Instead, the Glasgow Dialogue was established to enable further discussion over funding in an “open, inclusive and non-prescriptive manner”.
‘Excuse to delay further action’
But Zoha Shawoo, a scientist researching loss and damage at the Stockholm Environment Institute, says some countries have criticised the dialogue as “an excuse to delay further action.”
While historically, developed countries bear the most responsibility for emissions leading to global temperature rise — between 1751 and 2017, the United States, the EU and the UK were responsible for 47 per cent of cumulative carbon dioxide emissions compared with just 6 per cent from in the entire African and South American continents — they have been slow to make financial contributions to ease the impact on the most affected countries.
In 2010, Global North nations agreed to pledge $100 billion annually by 2020 to help developing countries adapt to the impacts of climate change, for example, by providing farmers with drought-resistant crops or paying for better flood defences.
But according to the Organization for Economic Cooperation and Development, which tracks funding, in 2020 wealthy countries pledged just over $83 billion. That was a 4 percent increase on the previous year, but still falls short of the agreed amount.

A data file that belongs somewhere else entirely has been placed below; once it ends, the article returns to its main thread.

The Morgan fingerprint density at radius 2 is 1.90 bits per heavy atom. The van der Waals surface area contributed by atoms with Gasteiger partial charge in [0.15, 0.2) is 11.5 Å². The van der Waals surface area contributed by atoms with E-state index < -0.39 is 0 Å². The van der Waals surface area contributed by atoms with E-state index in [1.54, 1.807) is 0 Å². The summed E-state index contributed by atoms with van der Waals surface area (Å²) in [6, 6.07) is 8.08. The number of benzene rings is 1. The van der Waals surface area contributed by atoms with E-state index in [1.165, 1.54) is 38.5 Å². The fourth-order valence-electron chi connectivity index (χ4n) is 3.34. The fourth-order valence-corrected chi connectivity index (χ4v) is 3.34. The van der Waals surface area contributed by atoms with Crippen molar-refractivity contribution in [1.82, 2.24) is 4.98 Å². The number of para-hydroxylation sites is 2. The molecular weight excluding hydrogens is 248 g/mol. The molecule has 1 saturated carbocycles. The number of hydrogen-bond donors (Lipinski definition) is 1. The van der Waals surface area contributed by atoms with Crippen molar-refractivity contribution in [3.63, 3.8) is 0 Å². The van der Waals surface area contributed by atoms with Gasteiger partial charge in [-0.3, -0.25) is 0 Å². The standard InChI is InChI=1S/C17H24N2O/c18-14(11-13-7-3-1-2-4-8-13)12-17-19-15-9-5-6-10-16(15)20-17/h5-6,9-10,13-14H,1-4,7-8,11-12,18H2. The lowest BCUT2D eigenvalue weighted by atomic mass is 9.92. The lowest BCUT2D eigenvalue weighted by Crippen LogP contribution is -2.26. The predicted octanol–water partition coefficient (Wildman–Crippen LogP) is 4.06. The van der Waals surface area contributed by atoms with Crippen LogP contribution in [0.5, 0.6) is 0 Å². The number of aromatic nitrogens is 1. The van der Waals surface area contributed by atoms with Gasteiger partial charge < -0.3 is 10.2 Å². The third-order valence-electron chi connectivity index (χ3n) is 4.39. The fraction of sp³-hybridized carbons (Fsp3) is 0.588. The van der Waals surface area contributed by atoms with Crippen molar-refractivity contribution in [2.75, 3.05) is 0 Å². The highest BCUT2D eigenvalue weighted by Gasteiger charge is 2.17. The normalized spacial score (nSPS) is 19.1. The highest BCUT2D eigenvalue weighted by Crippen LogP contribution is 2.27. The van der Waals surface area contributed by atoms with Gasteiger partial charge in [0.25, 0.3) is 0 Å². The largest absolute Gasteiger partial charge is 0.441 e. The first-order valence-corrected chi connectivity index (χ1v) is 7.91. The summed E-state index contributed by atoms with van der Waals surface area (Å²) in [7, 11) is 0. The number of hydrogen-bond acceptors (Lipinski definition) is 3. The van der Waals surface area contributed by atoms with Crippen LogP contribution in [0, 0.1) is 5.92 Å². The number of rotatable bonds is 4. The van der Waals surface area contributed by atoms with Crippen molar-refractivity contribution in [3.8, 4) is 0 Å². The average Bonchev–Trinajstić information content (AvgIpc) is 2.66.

Marlene Achoki, global policy co-lead on climate justice at Care International says rich countries that created the problem should “provide the finance that is needed” because inadequate funding has a destabilising effect on countries that are already struggling.
“Instead of addressing issues of poverty and education, they have to take steps to address the issues of climate change,” Achoki said. “They have to look for resources, finances to try to build resilience of communities.”
Fifty-five of the 58 nations included in the Vulnerable 20, a group of developing nations, including Kenya, Philippines and Colombia, suffered climate-related economic losses of over half a trillion dollars in the first two decades of this century, a report by the Loss and Damage Collaboration, a global group of researchers, activists, lawyers and decision makers shows.
But there have also been non-economic losses, including the disappearance of areas of cultural and traditional significance.
“If you have an area where you perform religious or cultural rituals on a beach or something and that gets flooded and removed, that has a loss associated with it,” Shawoo said.